Address major sand mining issues

Tuesday April 06 2021

Innocent Nkwasiibwe

By Innocent Nkwasiibwe

Ugandans, even those casually interested in mining and related commercial activities may have occasionally read articles in the media about poor sand mining activities in Kalungu, Masaka, Mpigi (commonly known as Lwera) and Wakiso districts, mostly close to or on the shores of Lake Victoria. By commission and or omission, responsible government agencies have aided and or abetted actions that over time, may lead to great ecological disaster of our times.

The most held narrative is that the biggest environmental destruction is caused by dredgers from the swamps and water bodies by ‘Chinese’. While this is partly true, it diverts focus to power politics away from regulatory failures, greed, and the poor man’s curse of living in short term bubbles that, taken together, constitute time bombs for posterity.

Sand mining has not been recognized as critical, economically. But urbanisation in the recent decades may in fact have made it central, as a significant percentage of brick and mortar is sand-based.

 With Uganda joining the Extractive Industries Transparency Initiative (EITI) in 2020, open discussion of extractives, methods, implications, revenues and impact on economy should be at the table.

Beneficial ownership is fast becoming an important tool in untangling the question of persistence mining methods that are known to destroy the ecosystem, particularly around Lake Victoria   that supports livelihoods for many.

The gap in information on licence status of Chinese players, records on destination of grain sand, low sand revenues to the State, unclear position on sand royalties as stipulated in the law should be a cause for concern to Ugandans and partners of good will. Are these ‘investors’ infact Chinese? How much does the population know about them? Can Ugandans deliver on what foreigners do? , and what would that mean for reviewing the challenges of regulating the sector? Are technologies like dredgers, wheel loaders, excavators so advanced that Ugandans cannot afford them? And are we adding value through exportation of grain sand? What measures are in place to restore the areas mined?  What is the cost of foreigners crowding out Ugandan businessmen? There are no simple answers.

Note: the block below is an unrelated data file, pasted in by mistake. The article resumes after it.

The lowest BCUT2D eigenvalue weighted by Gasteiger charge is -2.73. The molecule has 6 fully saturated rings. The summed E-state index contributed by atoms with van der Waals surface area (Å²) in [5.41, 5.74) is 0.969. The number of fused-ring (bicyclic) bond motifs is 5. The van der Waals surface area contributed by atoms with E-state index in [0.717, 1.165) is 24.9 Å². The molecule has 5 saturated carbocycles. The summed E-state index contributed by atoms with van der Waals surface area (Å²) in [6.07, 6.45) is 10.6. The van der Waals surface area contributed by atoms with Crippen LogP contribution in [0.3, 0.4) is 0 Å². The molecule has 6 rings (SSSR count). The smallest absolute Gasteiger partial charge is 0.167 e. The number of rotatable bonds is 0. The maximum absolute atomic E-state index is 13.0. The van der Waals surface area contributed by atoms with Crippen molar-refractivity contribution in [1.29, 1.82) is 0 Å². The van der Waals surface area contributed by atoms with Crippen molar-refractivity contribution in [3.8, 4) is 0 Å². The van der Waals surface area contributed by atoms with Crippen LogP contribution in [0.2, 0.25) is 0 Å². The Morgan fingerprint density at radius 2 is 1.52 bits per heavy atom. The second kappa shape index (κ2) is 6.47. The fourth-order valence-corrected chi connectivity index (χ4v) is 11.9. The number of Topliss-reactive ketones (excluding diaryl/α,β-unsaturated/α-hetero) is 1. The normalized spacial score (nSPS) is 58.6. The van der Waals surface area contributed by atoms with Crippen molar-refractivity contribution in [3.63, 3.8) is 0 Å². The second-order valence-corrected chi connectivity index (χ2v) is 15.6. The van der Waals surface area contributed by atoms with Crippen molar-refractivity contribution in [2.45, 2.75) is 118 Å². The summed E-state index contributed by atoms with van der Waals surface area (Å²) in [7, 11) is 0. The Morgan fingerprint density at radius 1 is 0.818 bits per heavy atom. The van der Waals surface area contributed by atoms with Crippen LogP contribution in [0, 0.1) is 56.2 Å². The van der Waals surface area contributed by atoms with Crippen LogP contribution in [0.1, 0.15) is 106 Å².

Beneficial Ownership perspective compels disclosure of actual ownership information of companies in mining and extractives. Through regular publication by the state, individuals, who ultimately own or have controlling stakes (25 per cent or more in shares) or have significant business interests in such entities ( voting rights on company boards for instance) are subjected to scrutiny. Uganda needs to do this in sand mining, and not just in the Gazette, but   in leading media too for a number of reasons. First, is the dominance of politically exposed Persons in mining and related business, invariably  affecting the effectiveness with which responsible Government departments for Instance the Department of Geological Survey and Mines / Ministry of Energy and Mineral Development , Inspectorate General of Government, Parliament, and National Environment Management Authority can exercise their oversight and regulatory roles.

Further, civil society and media are only as good as the information they can access, so disclosure in this area would lead to greater tools to hold leaders accountable. Thirdly, such declarations and public disclosures would level the business playing field and provide Ugandans of means who are not politically ‘well connected’ an opportunity to invest while at the same time meeting their environmental protection obligations.

Ugandans must demand that government lives up to her commitments in the EITI, enacts laws that will mandatorily require Company holdings of shares above 25 per cent (controlling stakes), voting rights of 25 per cent and above and those having a right to appoint or dismiss majorities on boards of directors to disclose.

It is also incumbent on the Ministry of Energy and Mineral Development to publish sand exports and, together with the tax entity, indicate the revenues and royalties applicable and whether or not these are handled per regulations.

Mr Nkwasiibwe is the CEO of Tripartite Initiative for Resource Governance in Africa.